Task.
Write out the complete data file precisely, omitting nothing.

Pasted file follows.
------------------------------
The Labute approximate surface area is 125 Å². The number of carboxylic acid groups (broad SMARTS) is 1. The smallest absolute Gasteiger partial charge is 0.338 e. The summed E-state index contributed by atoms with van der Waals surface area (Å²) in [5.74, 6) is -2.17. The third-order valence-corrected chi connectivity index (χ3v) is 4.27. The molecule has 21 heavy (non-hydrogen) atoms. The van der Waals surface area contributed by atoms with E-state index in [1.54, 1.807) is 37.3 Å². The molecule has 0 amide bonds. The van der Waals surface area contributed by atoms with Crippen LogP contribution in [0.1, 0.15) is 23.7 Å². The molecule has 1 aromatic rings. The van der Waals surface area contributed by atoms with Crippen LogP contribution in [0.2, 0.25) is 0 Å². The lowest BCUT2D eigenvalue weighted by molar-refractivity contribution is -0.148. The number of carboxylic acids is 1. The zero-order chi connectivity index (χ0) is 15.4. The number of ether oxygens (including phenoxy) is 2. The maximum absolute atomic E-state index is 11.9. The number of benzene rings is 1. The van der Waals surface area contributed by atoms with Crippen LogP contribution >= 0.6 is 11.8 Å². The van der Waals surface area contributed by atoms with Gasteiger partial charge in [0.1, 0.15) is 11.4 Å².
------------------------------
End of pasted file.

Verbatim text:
The Labute approximate surface area is 125 Å². The number of carboxylic acid groups (broad SMARTS) is 1. The smallest absolute Gasteiger partial charge is 0.338 e. The summed E-state index contributed by atoms with van der Waals surface area (Å²) in [5.74, 6) is -2.17. The third-order valence-corrected chi connectivity index (χ3v) is 4.27. The molecule has 21 heavy (non-hydrogen) atoms. The van der Waals surface area contributed by atoms with E-state index in [1.54, 1.807) is 37.3 Å². The molecule has 0 amide bonds. The van der Waals surface area contributed by atoms with Crippen LogP contribution in [0.1, 0.15) is 23.7 Å². The molecule has 1 aromatic rings. The van der Waals surface area contributed by atoms with Crippen LogP contribution in [0.2, 0.25) is 0 Å². The lowest BCUT2D eigenvalue weighted by molar-refractivity contribution is -0.148. The number of carboxylic acids is 1. The zero-order chi connectivity index (χ0) is 15.4. The number of ether oxygens (including phenoxy) is 2. The maximum absolute atomic E-state index is 11.9. The number of benzene rings is 1. The van der Waals surface area contributed by atoms with Crippen LogP contribution >= 0.6 is 11.8 Å². The van der Waals surface area contributed by atoms with Gasteiger partial charge in [0.1, 0.15) is 11.4 Å².